Review: Slick, Perhaps More Than It Deserves To Be; CHILD'S PLAY Is A Fun Watch
The Child’s Play franchise is quite the interesting series. I don’t think I’ve ever come across a franchise that has wavered wildly in terms of tone from one installment to another. The initial movie from 1988 is, without a doubt, a horror classic with great performances by Chris Sarandon, Catherine Hicks and, of course, the creation of a new horror icon, Chucky, all brought to life by the raw and visceral vocal talents of Brad Dourif. The two immediate sequels, Child’s Play 2 (1990) and Child’s Play 3 (1991), while still respectable and commendable efforts on continuing the lore of Chucky and his pursuit of Andy Barclay, essentially end up becoming a theme of diminishing returns.
In the next two installments, the wheels flew off the car, for better or worse depending on who you ask. Bride of Chucky (1998) is an enjoyable horror comedy romp that has some ingenious puppetry work and the introduction of the homicidal Tiffany, the ex of Chucky’s human form Charles Lee Ray, played by the delicious Jennifer Tilly. I am a big fan of this entry and was looking forward to where the series would go from there. Seed of Chucky (2004) was, for all intents and purposes, a gleefully over-the-top camp fest that decided to introduce the spawn of Chucky and Tiffany, the androgynous Glen. While it wasn’t a complete misfire, I felt like the series strayed too far from what it needed to be. Bride of Chucky was a good mix of both horror and comedy, while Seed just leaned into black comedy too hard for my tastes. The last two entries were straight to VOD/Blu-ray releases, Curse of Chucky (2013) and Cult of Chucky (2017). I enjoyed these two entries in the franchise, going back to the horror roots while introducing a few more mechanics and story lore to keep the series fresh and going forward. It wasn’t something I would re-watch ever again, but it was a step in the right direction after Seed.
Now, in 2019, a new Child’s Play movie has arrived, but not the one you might expect. The studio that still holds the rights to the original movie, Orion Pictures, decided to push forward with a reboot of the series. This was initially met with complete disdain, as the creator and father figure of the entire Child’s Play franchise, writer-director Don Mancini, was not involved in any way at all. Don also voiced his displeasure with the reboot plans, as he is currently planning on continuing his Chucky storyline with a TV series. This remake was deep in a grave for horror fans before it arrived. After a lukewarm trailer and negative reactions to the new Chucky doll, some glimmer of hope was restored (in my mind at least) when Mark Hamill was announced as the new voice of Chucky. Luke Skywalker, Joker from Batman The Animated Series, Skips from Regular Show….I love Hamill. Now, after the movie was finally released and as I was catching it opening night, the question was simply, “Is it any good?”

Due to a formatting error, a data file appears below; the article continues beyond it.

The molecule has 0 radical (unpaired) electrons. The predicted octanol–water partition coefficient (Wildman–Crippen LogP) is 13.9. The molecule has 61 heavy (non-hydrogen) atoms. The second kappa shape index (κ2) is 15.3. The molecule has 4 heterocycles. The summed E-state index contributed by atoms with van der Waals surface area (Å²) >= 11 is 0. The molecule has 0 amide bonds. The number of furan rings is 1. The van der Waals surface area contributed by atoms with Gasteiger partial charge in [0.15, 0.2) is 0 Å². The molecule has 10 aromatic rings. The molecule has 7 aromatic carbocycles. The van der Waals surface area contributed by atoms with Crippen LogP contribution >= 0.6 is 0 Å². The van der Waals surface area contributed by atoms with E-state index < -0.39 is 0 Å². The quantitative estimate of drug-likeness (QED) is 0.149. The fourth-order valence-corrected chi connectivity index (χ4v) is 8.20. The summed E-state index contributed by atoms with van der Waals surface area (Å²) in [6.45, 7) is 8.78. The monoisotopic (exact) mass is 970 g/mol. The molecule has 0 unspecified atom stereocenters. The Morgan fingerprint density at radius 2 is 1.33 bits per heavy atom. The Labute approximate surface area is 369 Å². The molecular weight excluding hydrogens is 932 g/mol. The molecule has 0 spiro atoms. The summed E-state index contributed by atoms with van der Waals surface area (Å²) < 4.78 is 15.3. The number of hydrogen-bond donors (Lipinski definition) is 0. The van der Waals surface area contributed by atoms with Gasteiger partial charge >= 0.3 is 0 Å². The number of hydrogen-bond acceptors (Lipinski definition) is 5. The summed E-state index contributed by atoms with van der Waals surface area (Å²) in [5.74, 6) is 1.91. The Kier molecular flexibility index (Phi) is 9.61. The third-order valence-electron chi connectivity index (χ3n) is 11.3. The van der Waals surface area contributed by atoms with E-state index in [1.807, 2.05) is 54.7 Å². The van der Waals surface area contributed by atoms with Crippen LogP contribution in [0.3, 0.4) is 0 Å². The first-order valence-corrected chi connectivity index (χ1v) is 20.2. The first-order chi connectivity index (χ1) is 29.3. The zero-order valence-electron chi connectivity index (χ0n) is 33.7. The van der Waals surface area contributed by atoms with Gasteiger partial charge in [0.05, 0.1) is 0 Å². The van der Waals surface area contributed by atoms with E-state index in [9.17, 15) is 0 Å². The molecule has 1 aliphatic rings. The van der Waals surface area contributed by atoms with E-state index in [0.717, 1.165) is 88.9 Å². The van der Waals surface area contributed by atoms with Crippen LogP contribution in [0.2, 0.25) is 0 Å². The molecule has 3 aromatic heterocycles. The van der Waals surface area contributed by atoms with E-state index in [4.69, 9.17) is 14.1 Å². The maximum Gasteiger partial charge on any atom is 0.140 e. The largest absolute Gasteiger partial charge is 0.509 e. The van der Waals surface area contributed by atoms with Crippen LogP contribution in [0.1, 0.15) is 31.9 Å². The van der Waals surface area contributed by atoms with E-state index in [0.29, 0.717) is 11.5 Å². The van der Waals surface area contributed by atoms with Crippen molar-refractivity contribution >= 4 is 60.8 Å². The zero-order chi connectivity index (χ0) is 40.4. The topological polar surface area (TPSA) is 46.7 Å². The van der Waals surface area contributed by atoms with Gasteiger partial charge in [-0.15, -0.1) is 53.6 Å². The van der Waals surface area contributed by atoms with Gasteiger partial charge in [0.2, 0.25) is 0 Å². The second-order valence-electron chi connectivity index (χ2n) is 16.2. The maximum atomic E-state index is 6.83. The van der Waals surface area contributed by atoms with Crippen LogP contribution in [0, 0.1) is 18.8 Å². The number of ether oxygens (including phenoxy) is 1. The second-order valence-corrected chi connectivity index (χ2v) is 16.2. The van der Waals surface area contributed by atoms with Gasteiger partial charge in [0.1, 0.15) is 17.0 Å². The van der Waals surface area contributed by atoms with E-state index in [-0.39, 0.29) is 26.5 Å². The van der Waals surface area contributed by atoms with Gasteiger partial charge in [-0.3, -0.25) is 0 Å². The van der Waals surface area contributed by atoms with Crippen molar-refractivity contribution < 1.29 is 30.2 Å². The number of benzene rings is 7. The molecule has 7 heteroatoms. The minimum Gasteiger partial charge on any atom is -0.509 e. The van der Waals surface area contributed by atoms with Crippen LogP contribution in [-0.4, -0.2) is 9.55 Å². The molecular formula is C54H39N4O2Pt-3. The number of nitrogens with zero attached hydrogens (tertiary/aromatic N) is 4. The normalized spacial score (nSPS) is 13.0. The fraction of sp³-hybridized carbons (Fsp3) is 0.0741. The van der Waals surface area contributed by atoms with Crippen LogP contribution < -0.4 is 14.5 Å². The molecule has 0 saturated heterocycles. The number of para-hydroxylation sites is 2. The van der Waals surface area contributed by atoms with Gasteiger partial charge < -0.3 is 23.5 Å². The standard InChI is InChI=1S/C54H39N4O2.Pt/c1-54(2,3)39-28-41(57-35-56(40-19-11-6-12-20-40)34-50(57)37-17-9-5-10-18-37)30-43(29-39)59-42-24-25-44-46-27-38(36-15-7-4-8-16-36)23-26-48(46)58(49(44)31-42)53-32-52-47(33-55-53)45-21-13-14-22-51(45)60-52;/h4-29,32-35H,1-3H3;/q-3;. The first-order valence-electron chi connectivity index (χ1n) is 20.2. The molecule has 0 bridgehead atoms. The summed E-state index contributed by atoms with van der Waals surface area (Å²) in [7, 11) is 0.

In the opening prologue, we learn of a new electronic creation, the Buddi doll. The company that created Buddi, Kaslan, is an Amazon-like mega corporation that has its fingers in everything electronic and the Buddi doll acts as an “Alexa”-like manipulator that can control all of your Kaslan products. After we start in Vietnam, where a disgruntled employee ends up removing all of the preventative inhibitors from a newly created Buddi doll, we cut to outcast Andy Barclay (Gabriel Bateman), struggling to fit in after moving to a new town with his mother Karen (Aubrey Plaza). Karen ends up taking a supposedly “defective” returned Buddi doll from her Walmart-like place of work and gifting it to her son for his birthday. Soon Andy and Chucky (Andy suggested Han Solo, but the doll heard Chucky…hmm) become best friends and are seemingly doing wonders for each other’s personality. However, as we can all predict, the removal of the safeguards in Chucky’s system will come back to haunt this poor kid in the end. All Chucky wants to do is make his best friend Andy happy, and he will do anything to make sure that happens. He also has no intention of ever letting Andy go anywhere…ever.